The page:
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Air Force: Series of errors led to Nevada drone crash

A series of errors, including a pilot’s failure to properly complete a pre-flight check, led to the crash of an unmanned drone aircraft in December in a remote area north of Las Vegas, Air Force officials said Tuesday.

A 35-page report details the causes behind the Dec. 5 crash, which resulted in a $9.6 million loss for the government but no injuries.

“The pilot conducting the pre-flight inspection did not execute all parts of the checklist required to identify that the throttle was functioning properly,” officials from the Air Combat Command said in a statement.

It wasn’t immediately clear Tuesday morning whether anyone has been disciplined for the mishap, according to a Nellis spokeswoman.

The MQ-9 Reaper aircraft was on a surveillance mission as part of the crew’s final U.S. Air Force Weapons exercise, known as the Mission Employment Phase.

Investigators said contracted technicians had improperly configured throttle settings when they made changes on the aircraft the day earlier. That mistake wasn’t caught because the pilot going through a pre-flight checklist didn’t correctly follow procedures, according to the report.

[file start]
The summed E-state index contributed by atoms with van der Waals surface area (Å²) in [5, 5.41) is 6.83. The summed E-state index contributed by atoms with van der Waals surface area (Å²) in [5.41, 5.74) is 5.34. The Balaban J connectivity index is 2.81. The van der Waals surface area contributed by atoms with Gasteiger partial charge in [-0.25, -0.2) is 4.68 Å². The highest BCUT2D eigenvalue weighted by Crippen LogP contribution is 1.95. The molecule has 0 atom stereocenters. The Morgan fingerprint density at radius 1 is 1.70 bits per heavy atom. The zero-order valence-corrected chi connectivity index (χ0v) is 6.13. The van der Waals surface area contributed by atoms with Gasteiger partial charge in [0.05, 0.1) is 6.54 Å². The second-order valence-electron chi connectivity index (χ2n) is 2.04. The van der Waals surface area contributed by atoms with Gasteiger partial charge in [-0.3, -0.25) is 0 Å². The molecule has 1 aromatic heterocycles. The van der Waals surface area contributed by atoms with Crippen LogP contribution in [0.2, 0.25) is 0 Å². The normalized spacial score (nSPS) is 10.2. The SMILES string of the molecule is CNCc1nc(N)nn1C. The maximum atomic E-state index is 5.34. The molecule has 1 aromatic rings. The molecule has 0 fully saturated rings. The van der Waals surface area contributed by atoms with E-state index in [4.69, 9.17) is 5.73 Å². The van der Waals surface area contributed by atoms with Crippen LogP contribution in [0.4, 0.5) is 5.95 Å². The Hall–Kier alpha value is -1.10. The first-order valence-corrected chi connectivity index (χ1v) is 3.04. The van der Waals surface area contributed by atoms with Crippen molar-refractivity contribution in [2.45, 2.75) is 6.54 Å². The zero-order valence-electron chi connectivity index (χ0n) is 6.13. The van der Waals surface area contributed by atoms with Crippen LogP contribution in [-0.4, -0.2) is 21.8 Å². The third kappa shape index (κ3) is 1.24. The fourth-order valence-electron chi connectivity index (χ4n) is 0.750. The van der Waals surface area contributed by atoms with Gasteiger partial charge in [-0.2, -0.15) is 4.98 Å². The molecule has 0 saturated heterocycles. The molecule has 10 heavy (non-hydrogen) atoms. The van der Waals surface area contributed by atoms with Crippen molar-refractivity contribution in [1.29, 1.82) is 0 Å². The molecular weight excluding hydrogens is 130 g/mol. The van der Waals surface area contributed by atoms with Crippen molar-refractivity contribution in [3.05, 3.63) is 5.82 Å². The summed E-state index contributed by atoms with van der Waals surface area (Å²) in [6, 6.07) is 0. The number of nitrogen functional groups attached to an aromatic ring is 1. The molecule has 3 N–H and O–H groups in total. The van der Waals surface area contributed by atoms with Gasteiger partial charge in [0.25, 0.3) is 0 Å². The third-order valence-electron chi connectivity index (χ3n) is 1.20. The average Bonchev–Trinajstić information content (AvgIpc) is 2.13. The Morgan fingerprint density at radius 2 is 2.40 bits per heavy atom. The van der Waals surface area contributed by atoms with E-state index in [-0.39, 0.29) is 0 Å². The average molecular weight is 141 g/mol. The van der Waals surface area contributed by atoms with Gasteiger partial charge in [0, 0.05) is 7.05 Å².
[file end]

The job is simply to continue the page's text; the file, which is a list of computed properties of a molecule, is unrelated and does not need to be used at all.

During the flight, the throttle didn’t work as it was supposed to, and the drone slowed down and crashed in an unpopulated area in Lincoln County, northeast of Mount Irish.

A guided bomb unit and a training missile were destroyed, along with the drone itself.

Any decisions about discipline will be made by base officials, according to Master Sgt. Randy Red, a spokesman at the Air Combat Command Public Affairs Office that released the report.

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